Speaking to the Rangers official website after yesterday’s defeat to Peterhead at Ibrox, Ally McCoist revealed his thoughts on the departure of Mr Green as CEO.
His quotes are below, with my comments in bold.
“I was a little bit taken aback when the news broke and I only found out when I came over to Ibrox from Murray Park.
A little taken aback! Mr McCoist is a man of equanimity. His CEO, pledged to stay at Ibrox till the Champions League theme blasted out over the ground – who had led his club to be “the most financially stable in the UK” (c) Imran Ahmad – had gone.
Ally was “a little taken aback”.
“My opinion on it hasn’t changed one bit in the respect that the most important thing always has and always will be the club.
Good for him. It is the club which is important. Not the company which owns the assets which make up the club, or even the company which owns all of the shares in the company which owns the assets which make up the club. As a matter of interest, who employs Mr McCoist? Is it the former Sevco Scotland Ltd or Rangers International Football Club PLC? If the latter, then that would suggest Mr McCoist and his colleagues have been through two separate TUPE processes (at least) in just over six months.
There seem to be some Rangers fans who, in the interests of the club, would like Mr McCoist to move his talents out of the dugout. But I am sure Mr McCoist would not agree.
“As disappointed as we are with today’s result those boys out there have done the job that was asked of them and that is taking the club to the next step.
You cannot fault him. After all the primary goal was promotion and that has been achieved. One can only beat the teams you play against after all, and Rangers, burdened by only having the second or third highest wage bill in Scottish football, battled bravely to overcome that hardship.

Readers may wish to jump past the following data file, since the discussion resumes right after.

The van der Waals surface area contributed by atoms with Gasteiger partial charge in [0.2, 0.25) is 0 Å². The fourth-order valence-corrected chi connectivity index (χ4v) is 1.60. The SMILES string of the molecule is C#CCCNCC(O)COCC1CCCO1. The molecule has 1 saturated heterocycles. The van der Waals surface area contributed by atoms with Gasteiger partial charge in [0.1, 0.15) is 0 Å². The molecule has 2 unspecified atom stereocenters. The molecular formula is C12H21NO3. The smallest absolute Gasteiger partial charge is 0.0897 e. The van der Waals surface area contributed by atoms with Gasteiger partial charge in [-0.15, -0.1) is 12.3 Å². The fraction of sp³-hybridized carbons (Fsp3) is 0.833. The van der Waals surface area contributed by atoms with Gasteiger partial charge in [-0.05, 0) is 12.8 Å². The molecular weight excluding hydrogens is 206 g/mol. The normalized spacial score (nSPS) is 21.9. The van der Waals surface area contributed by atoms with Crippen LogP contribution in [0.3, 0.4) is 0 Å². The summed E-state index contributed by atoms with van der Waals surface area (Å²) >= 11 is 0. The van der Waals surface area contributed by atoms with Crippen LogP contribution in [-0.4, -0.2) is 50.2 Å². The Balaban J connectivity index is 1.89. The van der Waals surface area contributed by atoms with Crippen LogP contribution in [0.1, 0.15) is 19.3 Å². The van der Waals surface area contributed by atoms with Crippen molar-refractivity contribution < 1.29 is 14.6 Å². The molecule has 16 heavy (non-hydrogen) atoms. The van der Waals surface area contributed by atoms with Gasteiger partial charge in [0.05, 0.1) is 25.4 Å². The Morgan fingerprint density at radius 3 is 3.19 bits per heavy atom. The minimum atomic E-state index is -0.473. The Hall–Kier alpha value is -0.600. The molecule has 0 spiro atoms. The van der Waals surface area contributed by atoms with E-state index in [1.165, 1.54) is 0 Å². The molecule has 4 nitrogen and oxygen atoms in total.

“It is now evident what we need to do to go to the next step again, we need to get a bit of freshness.
Freshness in the team? So the young players brought forward from Murray Park (remember by the way that Mr Green was going to change the name of the training ground?), a Murray Park which is under the control apparently of Craig Mather, new favourite to be Mr Green’s successor, are not “fresh” enough?
Or maybe it is the SPL players and the foreigners bought by Mr McCoist who have become stale in the Third Division?
I am sure I am wrong, but I do not recall many managers of SFL3 teams speaking openly about the need for wholesale changes to take the club through SFL2. But, as I have said, Rangers have unique challenges to face.
“What the club needs is to be totally cleansed to give ourselves an opportunity to move on. We need everything out in the open and hopefully this investigation will do that so everyone can see what has been going on and where we are going to go because we’ve not had a chance to do that.
“Totally cleansed”? That accepts that there is some stain or taint needing cleaned up. Does this suggest that Mr McCoist agrees with criticism of his erstwhile boss?
And it is not clear if the investigation will continue – after all, if Mr Green is on his way out, presumably with terms agreed, there is no longer the need for the investigation. Maybe though Rangers are happy to use some of the share float proceeds to have an investigation done which will lead to no action whatsoever. I suspect Mr Green’s agreement to go has come with a suitably detailed and lengthy compromise agreement, protecting him from any action by RIFC after his departure, and probably gagging him too. The latter might prove an intolerable burden for Mr Green, but liberal applications of cash might just do the trick!
“I am certainly half full rather than half empty and the job has been done this season.
Normally people refer to glasses being half full or half empty, so I am sure that is what Mr McCoist means.
“We can argue about how it was done but the bottom line is the boys have managed to do the job. Now all we would like, as coaches and managers, is an opportunity to take the team forward and hopefully we can do that next year.”
So Mr Green does not get a mention in the manager’s reaction to the CEO leaving. No statement of regret. No disappointment at not being able to continue their successful partnership?
Maybe at his next press conference someone could ask him how he got on with Mr Green?
The implications of Mr McCoist’s comments above suggest that his reaction to the Yorkshireman’s departure is “Good riddance!”
Posted by Paul McConville